Being an ally is not as easy as most believe. The schism between sympathy and empathy often disables us from offering constructive support. We desperately want to help, and act on the best of intentions. However, good intentions don’t count for much when you’re actually harming those you’re attempting to help. After discussing this issue with my dear Feminist, Black and Latina friend, I’ve come up with some ideas about how to be a helpful and compassionate ally to Black Lives Matter (BLM).
DISCLAIMER: Some speech is so inherently and obviously abusive to BLM and its members that I’m not including it in the list. For example, asserting the guilt of Black victims of police brutality, promoting All Lives Matter or Blue Lives Matter or refusing to acknowledge the issues Black people speak of only diminishes the Black experience and promotes intolerance and ignorance of key problems.
1. Listen to Black people.
This one seems so easy it’s almost laughable, yet we often talk over or “whitesplain” Black people. Whitesplaining, for those who don’t know, is speaking condescendingly to People of Color (POC) about the issues POC face. It’s incorrectly explaining an issue by those who actually experience it from a position of white superiority. While we need to talk about BLM and espouse its ideas to lend more voices to the movement, we also need to ensure that we’re allowing those who actually identify with the movement to dominate the discussion. We need to be here to back up Black people’s assertions and ideas, and we need to explain and promote BLM to our white and non-Black friends and family, but we DON’T need to argue about racism and its effects with people who actually have to deal with it.
2. Respect Black people’s right to silence.
Similarly, we need to be receptive to the wishes of Black people and respect their desire for silence if that is their preference. As an Asian person, I cannot empathize with the heartbreak Black people experience when yet another innocent Black person is brutally and senselessly gunned down. I mourn for the life that was lost, but I do not fear for my own life or feel the weight of hundreds of years of oppression on my shoulders. Often, we non-Black folks speak in rage regarding these murders, and demand that Black people put in their two cents. Yet, if hundreds of Asians were killed by police and I had to see those slain bodies all over my TV screen every day, the last thing I would want to do is talk about it. Additionally, when Black people do talk about these murders, white people and non-Black people often hurl vicious, demeaning attacks at them and bully them into silence. No wonder some Black people would rather remain silent on the issue. Thus, respect the fact that a lot of Black people prefer not to discuss Black tragedies or BLM, and they have the right to make that choice.
3. Go to BLM events if you’re welcomed.
A lot of us are good at talking the talk instead of walking the walk, so to say. While sharing articles on Facebook is a great place to start, that’s certainly not a great place to end. Being active members of the community is vital to the continuance of the movement. Go to BLM events, but only if your presence as a non-Black person is welcome. Sometimes Black people want a safe space surrounded by those who share their struggles, so they may not want you at some events. However, if they do, please go and demonstrate your active, in-person support. You’ll learn so much, such as how to aid Black people with your vote, or how to help specific individuals in need of resources who have suffered racism and violence. Just make sure, again, to allow the voices of Black people to dominate the event.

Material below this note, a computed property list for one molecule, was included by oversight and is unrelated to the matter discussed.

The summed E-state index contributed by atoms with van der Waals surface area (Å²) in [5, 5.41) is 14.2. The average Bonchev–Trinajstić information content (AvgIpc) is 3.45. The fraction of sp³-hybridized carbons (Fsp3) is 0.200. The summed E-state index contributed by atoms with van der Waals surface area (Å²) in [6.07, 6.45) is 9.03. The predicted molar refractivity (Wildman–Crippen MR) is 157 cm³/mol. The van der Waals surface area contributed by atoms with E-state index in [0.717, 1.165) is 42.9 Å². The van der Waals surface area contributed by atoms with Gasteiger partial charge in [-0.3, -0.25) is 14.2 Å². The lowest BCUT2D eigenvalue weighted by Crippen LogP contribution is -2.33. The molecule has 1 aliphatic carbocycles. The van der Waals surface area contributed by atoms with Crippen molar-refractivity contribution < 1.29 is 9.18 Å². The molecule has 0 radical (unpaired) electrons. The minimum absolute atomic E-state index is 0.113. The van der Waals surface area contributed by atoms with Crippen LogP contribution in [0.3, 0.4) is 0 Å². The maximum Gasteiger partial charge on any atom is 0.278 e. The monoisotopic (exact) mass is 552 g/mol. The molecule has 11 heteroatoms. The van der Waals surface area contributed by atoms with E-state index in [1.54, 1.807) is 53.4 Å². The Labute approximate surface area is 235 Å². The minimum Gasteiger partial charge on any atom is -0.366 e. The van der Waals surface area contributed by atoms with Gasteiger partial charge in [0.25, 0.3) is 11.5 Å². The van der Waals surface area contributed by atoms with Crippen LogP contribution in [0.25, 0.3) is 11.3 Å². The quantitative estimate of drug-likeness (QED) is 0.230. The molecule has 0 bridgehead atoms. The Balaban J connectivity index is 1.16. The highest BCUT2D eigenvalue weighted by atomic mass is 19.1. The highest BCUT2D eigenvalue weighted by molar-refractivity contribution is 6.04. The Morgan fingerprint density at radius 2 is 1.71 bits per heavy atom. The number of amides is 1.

4. Do what’s best for THEM, not what will make you feel like a social justice warrior.
This is something I often struggle with. The idea of being the social justice warrior, riding in on my horse of political-correctness and armed with my sword of Facebook statuses, is intoxicating. It’s no wonder why. We all want to feel like we’re helping people, we all like to show off our knowledge, and we all like to think we’re some kind of savior. But sometimes, aggressively advocating the ideology of BLM is not what the Black people in your life need. Talk to your Black loved ones and ask them what they need right now. If they’re grieving the loss of Black life, maybe they could use a home-cooked meal. You could offer to babysit their children while they take some time off to enjoy their loved ones and to just breathe. Perhaps just sending a card, saying “I’m thinking of you and you are valued and loved.” is what will benefit your Black loved ones the most. Black people right now are scared, hurting, angry and tired. It’s a never-ending funeral on the news for them. Thus, sometimes the best way to be an ally is to simply be a friend.
The world is a scary place right now for all of us, but the situation is much more dire for POC, especially Black people. Attempting to assuage their fears and stand in solidarity with them can actually cause more harm than good. Carefully consider your words and actions, and as long as you keep the focus off of you and on members of this community, you'll be an ally they will truly appreciate.